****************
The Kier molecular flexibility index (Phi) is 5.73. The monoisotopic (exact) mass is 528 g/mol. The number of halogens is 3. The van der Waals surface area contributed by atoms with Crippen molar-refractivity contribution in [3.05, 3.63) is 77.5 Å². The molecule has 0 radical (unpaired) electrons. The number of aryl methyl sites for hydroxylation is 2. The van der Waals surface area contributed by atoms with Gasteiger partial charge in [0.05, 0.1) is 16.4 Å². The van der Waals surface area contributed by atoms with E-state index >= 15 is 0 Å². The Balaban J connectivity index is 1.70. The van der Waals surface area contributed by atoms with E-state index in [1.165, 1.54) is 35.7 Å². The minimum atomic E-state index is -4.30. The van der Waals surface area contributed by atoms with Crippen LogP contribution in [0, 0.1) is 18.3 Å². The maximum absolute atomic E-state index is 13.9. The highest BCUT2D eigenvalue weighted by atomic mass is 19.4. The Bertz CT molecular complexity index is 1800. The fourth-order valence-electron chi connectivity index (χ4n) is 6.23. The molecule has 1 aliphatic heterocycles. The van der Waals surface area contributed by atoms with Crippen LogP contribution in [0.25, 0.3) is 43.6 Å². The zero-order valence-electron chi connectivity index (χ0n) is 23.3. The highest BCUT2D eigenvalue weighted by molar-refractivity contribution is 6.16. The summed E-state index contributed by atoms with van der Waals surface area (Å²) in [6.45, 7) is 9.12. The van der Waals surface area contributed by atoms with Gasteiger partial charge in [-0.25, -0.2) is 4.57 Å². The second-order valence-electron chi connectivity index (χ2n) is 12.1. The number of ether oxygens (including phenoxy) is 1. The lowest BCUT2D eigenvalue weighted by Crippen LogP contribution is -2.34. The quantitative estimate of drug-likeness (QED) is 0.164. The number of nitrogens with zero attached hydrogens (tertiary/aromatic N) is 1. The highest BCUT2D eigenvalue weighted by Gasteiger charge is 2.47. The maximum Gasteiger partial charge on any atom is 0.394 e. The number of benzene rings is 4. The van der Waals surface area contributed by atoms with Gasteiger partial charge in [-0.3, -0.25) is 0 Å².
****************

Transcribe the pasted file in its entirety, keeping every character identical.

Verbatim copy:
The Kier molecular flexibility index (Phi) is 5.73. The monoisotopic (exact) mass is 528 g/mol. The number of halogens is 3. The van der Waals surface area contributed by atoms with Crippen molar-refractivity contribution in [3.05, 3.63) is 77.5 Å². The molecule has 0 radical (unpaired) electrons. The number of aryl methyl sites for hydroxylation is 2. The van der Waals surface area contributed by atoms with Gasteiger partial charge in [0.05, 0.1) is 16.4 Å². The van der Waals surface area contributed by atoms with E-state index >= 15 is 0 Å². The Balaban J connectivity index is 1.70. The van der Waals surface area contributed by atoms with E-state index in [1.165, 1.54) is 35.7 Å². The minimum atomic E-state index is -4.30. The van der Waals surface area contributed by atoms with Crippen LogP contribution in [0, 0.1) is 18.3 Å². The maximum absolute atomic E-state index is 13.9. The highest BCUT2D eigenvalue weighted by atomic mass is 19.4. The Bertz CT molecular complexity index is 1800. The fourth-order valence-electron chi connectivity index (χ4n) is 6.23. The molecule has 1 aliphatic heterocycles. The van der Waals surface area contributed by atoms with Crippen LogP contribution in [0.25, 0.3) is 43.6 Å². The zero-order valence-electron chi connectivity index (χ0n) is 23.3. The highest BCUT2D eigenvalue weighted by molar-refractivity contribution is 6.16. The summed E-state index contributed by atoms with van der Waals surface area (Å²) in [6.45, 7) is 9.12. The van der Waals surface area contributed by atoms with Gasteiger partial charge in [-0.25, -0.2) is 4.57 Å². The second-order valence-electron chi connectivity index (χ2n) is 12.1. The number of ether oxygens (including phenoxy) is 1. The lowest BCUT2D eigenvalue weighted by Crippen LogP contribution is -2.34. The quantitative estimate of drug-likeness (QED) is 0.164. The number of nitrogens with zero attached hydrogens (tertiary/aromatic N) is 1. The highest BCUT2D eigenvalue weighted by Gasteiger charge is 2.47. The maximum Gasteiger partial charge on any atom is 0.394 e. The number of benzene rings is 4. The van der Waals surface area contributed by atoms with Gasteiger partial charge in [-0.3, -0.25) is 0 Å².